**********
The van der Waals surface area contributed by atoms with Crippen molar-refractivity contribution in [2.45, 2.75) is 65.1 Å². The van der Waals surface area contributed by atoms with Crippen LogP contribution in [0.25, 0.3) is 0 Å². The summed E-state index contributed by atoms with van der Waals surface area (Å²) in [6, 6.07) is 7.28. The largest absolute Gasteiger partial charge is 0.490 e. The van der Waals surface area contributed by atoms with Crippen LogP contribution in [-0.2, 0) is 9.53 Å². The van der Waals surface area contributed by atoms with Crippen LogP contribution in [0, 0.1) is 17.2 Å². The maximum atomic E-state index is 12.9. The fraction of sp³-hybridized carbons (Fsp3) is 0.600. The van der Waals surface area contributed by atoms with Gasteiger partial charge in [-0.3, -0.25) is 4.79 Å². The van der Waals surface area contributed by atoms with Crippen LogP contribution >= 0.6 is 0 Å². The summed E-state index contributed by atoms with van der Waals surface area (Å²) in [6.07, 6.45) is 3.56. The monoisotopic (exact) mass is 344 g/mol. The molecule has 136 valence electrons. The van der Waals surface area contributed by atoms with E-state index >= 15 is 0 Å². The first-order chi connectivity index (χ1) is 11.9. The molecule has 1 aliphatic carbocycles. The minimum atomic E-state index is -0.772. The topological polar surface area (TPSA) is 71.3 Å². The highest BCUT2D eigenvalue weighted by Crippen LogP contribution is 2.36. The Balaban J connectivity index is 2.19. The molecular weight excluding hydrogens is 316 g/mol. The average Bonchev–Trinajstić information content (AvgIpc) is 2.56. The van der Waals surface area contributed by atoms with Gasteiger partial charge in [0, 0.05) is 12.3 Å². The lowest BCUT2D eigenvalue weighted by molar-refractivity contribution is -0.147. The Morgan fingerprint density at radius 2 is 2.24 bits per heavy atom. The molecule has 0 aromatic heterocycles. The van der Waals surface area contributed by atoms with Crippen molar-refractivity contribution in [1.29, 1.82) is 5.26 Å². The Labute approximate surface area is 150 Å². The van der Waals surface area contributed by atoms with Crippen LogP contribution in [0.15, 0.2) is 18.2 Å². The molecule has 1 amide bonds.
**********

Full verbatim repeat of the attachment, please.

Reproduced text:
The van der Waals surface area contributed by atoms with Crippen molar-refractivity contribution in [2.45, 2.75) is 65.1 Å². The van der Waals surface area contributed by atoms with Crippen LogP contribution in [0.25, 0.3) is 0 Å². The summed E-state index contributed by atoms with van der Waals surface area (Å²) in [6, 6.07) is 7.28. The largest absolute Gasteiger partial charge is 0.490 e. The van der Waals surface area contributed by atoms with Crippen LogP contribution in [-0.2, 0) is 9.53 Å². The van der Waals surface area contributed by atoms with Crippen LogP contribution in [0, 0.1) is 17.2 Å². The maximum atomic E-state index is 12.9. The fraction of sp³-hybridized carbons (Fsp3) is 0.600. The van der Waals surface area contributed by atoms with Gasteiger partial charge in [-0.3, -0.25) is 4.79 Å². The van der Waals surface area contributed by atoms with Crippen LogP contribution >= 0.6 is 0 Å². The summed E-state index contributed by atoms with van der Waals surface area (Å²) in [6.07, 6.45) is 3.56. The monoisotopic (exact) mass is 344 g/mol. The molecule has 136 valence electrons. The van der Waals surface area contributed by atoms with E-state index >= 15 is 0 Å². The first-order chi connectivity index (χ1) is 11.9. The molecule has 1 aliphatic carbocycles. The minimum atomic E-state index is -0.772. The topological polar surface area (TPSA) is 71.3 Å². The highest BCUT2D eigenvalue weighted by Crippen LogP contribution is 2.36. The Balaban J connectivity index is 2.19. The molecular weight excluding hydrogens is 316 g/mol. The average Bonchev–Trinajstić information content (AvgIpc) is 2.56. The van der Waals surface area contributed by atoms with Gasteiger partial charge in [0, 0.05) is 12.3 Å². The lowest BCUT2D eigenvalue weighted by molar-refractivity contribution is -0.147. The Morgan fingerprint density at radius 2 is 2.24 bits per heavy atom. The molecule has 0 aromatic heterocycles. The van der Waals surface area contributed by atoms with Crippen molar-refractivity contribution in [1.29, 1.82) is 5.26 Å². The Labute approximate surface area is 150 Å². The van der Waals surface area contributed by atoms with Crippen LogP contribution in [0.15, 0.2) is 18.2 Å². The molecule has 1 amide bonds.